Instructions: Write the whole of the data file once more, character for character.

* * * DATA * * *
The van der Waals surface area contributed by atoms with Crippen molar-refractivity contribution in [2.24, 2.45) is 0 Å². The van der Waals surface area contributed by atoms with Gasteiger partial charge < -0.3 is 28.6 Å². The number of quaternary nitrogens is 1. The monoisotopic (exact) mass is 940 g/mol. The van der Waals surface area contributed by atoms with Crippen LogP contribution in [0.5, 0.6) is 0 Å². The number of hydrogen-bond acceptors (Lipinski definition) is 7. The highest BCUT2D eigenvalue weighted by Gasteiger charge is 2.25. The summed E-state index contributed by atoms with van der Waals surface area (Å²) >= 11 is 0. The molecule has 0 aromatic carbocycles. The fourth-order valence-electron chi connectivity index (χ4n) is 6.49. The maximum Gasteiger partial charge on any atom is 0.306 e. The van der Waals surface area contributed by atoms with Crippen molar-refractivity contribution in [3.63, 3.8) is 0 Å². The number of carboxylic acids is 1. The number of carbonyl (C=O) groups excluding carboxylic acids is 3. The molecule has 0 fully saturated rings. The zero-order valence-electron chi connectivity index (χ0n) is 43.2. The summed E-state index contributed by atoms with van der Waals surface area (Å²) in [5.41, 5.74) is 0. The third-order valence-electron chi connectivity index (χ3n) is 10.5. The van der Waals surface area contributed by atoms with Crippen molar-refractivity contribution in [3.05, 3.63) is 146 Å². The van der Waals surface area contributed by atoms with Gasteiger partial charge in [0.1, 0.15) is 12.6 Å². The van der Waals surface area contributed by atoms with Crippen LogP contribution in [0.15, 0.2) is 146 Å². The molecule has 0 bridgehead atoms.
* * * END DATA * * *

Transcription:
The van der Waals surface area contributed by atoms with Crippen molar-refractivity contribution in [2.24, 2.45) is 0 Å². The van der Waals surface area contributed by atoms with Gasteiger partial charge < -0.3 is 28.6 Å². The number of quaternary nitrogens is 1. The monoisotopic (exact) mass is 940 g/mol. The van der Waals surface area contributed by atoms with Crippen LogP contribution in [0.5, 0.6) is 0 Å². The number of hydrogen-bond acceptors (Lipinski definition) is 7. The highest BCUT2D eigenvalue weighted by Gasteiger charge is 2.25. The summed E-state index contributed by atoms with van der Waals surface area (Å²) >= 11 is 0. The molecule has 0 aromatic carbocycles. The fourth-order valence-electron chi connectivity index (χ4n) is 6.49. The maximum Gasteiger partial charge on any atom is 0.306 e. The van der Waals surface area contributed by atoms with Crippen molar-refractivity contribution in [3.63, 3.8) is 0 Å². The number of carboxylic acids is 1. The number of carbonyl (C=O) groups excluding carboxylic acids is 3. The molecule has 0 fully saturated rings. The zero-order valence-electron chi connectivity index (χ0n) is 43.2. The summed E-state index contributed by atoms with van der Waals surface area (Å²) in [5.41, 5.74) is 0. The third-order valence-electron chi connectivity index (χ3n) is 10.5. The van der Waals surface area contributed by atoms with Crippen molar-refractivity contribution in [3.05, 3.63) is 146 Å². The van der Waals surface area contributed by atoms with Gasteiger partial charge in [0.1, 0.15) is 12.6 Å². The van der Waals surface area contributed by atoms with Crippen LogP contribution in [0.15, 0.2) is 146 Å². The molecule has 0 bridgehead atoms.